1. Freescro keeps track of the last time various hosts (MAC addresses) were seen on the LAN. Freesco has been configured to "know" how long it takes before the machines may be asleep.
  2. If any machine is suspected to be sleeping, Freesco examines every broadcasted frame (or packet) for a (per-host configurable) "wake event".
  3. If Freesco sees a "wake event" for a host suspected to be sleeping, a "magic packet" is sent. A configurable per-host sleep timer is used to control the number possibly spurious WOL packets.

Some relevant references

I found reading a few RFC's instructive. For example, I initially wanted to abuse the initial 3-way TCP handshake for setting up a connection. However, RFC 1122 says:
1.1.2  Architectural Assumptions
. . .
( b )  Gateways don't keep connection state information.

              To improve robustness of the communication system,
              gateways are designed to be stateless, forwarding each IP
              datagram independently of other datagrams.  As a result,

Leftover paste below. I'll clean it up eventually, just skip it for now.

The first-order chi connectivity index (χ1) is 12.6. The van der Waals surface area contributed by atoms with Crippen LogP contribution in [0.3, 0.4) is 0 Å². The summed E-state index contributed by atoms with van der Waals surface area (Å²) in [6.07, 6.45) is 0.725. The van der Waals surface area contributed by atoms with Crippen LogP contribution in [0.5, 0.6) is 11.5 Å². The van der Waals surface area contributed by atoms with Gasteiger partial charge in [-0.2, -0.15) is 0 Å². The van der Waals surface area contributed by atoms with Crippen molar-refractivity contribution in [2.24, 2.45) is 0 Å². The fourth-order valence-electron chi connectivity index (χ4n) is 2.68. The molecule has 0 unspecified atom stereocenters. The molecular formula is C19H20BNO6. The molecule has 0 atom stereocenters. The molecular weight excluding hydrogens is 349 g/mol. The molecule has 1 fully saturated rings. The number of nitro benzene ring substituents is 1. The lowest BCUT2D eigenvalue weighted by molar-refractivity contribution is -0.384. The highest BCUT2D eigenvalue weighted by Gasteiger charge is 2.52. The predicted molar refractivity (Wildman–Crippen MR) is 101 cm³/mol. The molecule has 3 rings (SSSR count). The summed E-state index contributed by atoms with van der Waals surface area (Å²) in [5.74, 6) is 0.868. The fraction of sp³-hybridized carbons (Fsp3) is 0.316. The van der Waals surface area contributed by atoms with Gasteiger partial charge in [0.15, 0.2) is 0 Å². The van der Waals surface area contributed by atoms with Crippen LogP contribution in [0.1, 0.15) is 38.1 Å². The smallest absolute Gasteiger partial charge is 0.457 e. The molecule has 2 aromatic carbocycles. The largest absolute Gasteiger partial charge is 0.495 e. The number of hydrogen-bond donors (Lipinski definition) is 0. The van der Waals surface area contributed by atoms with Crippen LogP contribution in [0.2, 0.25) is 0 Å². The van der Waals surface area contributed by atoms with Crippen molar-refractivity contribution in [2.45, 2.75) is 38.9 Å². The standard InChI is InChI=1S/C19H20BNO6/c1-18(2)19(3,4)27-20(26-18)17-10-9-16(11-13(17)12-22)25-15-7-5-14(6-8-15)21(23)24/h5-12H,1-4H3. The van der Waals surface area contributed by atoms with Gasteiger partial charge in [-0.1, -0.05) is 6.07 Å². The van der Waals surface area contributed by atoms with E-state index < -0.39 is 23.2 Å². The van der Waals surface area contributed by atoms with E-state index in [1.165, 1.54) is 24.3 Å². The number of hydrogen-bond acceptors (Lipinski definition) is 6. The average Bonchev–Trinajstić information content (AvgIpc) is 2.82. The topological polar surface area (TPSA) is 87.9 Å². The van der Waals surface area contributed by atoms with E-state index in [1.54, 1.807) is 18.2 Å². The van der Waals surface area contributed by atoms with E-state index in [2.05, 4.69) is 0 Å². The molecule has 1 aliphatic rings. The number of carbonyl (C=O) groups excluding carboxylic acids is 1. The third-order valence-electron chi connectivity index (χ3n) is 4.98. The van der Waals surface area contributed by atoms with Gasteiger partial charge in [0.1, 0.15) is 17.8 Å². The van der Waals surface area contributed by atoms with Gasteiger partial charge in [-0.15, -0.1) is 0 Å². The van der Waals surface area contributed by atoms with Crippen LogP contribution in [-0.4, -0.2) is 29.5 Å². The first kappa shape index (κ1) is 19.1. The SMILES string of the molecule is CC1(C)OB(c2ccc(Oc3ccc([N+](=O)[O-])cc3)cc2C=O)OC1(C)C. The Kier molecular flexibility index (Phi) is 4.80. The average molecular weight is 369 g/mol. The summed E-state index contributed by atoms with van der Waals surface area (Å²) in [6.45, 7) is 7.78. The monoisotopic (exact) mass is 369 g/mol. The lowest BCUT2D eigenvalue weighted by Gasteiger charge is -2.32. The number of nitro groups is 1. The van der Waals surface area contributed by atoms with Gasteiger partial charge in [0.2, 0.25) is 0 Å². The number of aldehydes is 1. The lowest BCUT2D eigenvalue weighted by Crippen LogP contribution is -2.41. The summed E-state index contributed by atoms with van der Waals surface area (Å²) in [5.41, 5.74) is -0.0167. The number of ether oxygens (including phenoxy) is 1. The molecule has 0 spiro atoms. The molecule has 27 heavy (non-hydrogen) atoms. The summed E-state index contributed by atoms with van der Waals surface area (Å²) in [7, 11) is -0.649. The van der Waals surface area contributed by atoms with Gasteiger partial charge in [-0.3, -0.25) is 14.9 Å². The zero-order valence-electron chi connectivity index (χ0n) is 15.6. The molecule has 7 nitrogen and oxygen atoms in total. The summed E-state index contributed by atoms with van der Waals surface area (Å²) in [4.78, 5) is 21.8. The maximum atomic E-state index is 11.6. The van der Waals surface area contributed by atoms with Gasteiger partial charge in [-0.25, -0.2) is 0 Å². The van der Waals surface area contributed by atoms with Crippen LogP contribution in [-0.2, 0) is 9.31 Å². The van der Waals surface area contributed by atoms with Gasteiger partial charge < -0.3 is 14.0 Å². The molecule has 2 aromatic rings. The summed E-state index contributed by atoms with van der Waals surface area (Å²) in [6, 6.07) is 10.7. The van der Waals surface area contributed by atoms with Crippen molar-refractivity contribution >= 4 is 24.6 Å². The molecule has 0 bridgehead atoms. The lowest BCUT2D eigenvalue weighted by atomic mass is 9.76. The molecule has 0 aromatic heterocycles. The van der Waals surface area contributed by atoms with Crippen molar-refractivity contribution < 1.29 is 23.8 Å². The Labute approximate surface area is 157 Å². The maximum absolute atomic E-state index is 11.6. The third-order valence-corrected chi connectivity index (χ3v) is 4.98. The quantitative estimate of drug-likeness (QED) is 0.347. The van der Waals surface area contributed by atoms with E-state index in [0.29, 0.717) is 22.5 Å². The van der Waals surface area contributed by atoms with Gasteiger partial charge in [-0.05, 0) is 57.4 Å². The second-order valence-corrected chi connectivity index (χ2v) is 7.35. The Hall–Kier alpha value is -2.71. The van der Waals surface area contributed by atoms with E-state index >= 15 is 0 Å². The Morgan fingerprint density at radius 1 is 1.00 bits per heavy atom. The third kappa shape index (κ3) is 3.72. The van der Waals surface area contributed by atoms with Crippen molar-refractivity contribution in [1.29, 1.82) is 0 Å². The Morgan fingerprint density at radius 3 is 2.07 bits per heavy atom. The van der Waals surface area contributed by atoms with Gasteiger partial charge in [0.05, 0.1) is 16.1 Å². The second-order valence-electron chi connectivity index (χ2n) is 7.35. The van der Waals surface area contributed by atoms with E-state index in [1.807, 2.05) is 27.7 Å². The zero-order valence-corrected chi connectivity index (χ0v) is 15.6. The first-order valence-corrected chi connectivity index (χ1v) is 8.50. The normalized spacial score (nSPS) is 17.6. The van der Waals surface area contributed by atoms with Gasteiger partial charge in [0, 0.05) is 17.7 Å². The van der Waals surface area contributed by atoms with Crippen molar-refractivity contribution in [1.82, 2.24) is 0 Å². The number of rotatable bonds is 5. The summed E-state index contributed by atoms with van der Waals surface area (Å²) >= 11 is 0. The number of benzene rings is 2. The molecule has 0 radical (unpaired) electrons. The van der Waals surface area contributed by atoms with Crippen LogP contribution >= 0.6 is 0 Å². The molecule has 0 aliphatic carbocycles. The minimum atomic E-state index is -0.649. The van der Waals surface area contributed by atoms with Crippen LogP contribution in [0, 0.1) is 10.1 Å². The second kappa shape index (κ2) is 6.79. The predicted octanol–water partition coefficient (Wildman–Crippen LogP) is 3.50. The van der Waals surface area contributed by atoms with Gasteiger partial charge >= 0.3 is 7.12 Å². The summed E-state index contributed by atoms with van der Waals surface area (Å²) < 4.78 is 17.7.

redundant paths can be exploited to provide robust service
              in spite of failures of intervening gateways and networks.


I also realized that the TTL field is at the IP layer: by holding the packet at the IP layer, you get TCP, UDP and ICMP for free.

Requirements for Internet Hosts - Communication Layers
Ethernet Address Resolution Protocol
IPv4 Address Conflict Detection (Proposed Standard)

Possible Challenges
I think my proposals would be messy to implement. My proposals involve either a diluted Static DHCP lease configuration file, or several inter-dependent configuration files leading to configuration errors.

Another possibility with the LAN monitoring proposal is possible problems if more mulitcast bandwidth is used on the LAN than the NIC on the router can handle. I'm sure such a situation may cause problems anyway :P

Another thing that concerns me is that my last two posts appeared to be ambitious as well. I hate being "All talk, no action." :mellow:
Last edited by phillipsjk256 on Sat Jul 18, 2009 1:52 pm, edited 1 time in total.
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Postby Lightning » Wed May 13, 2009 3:40 am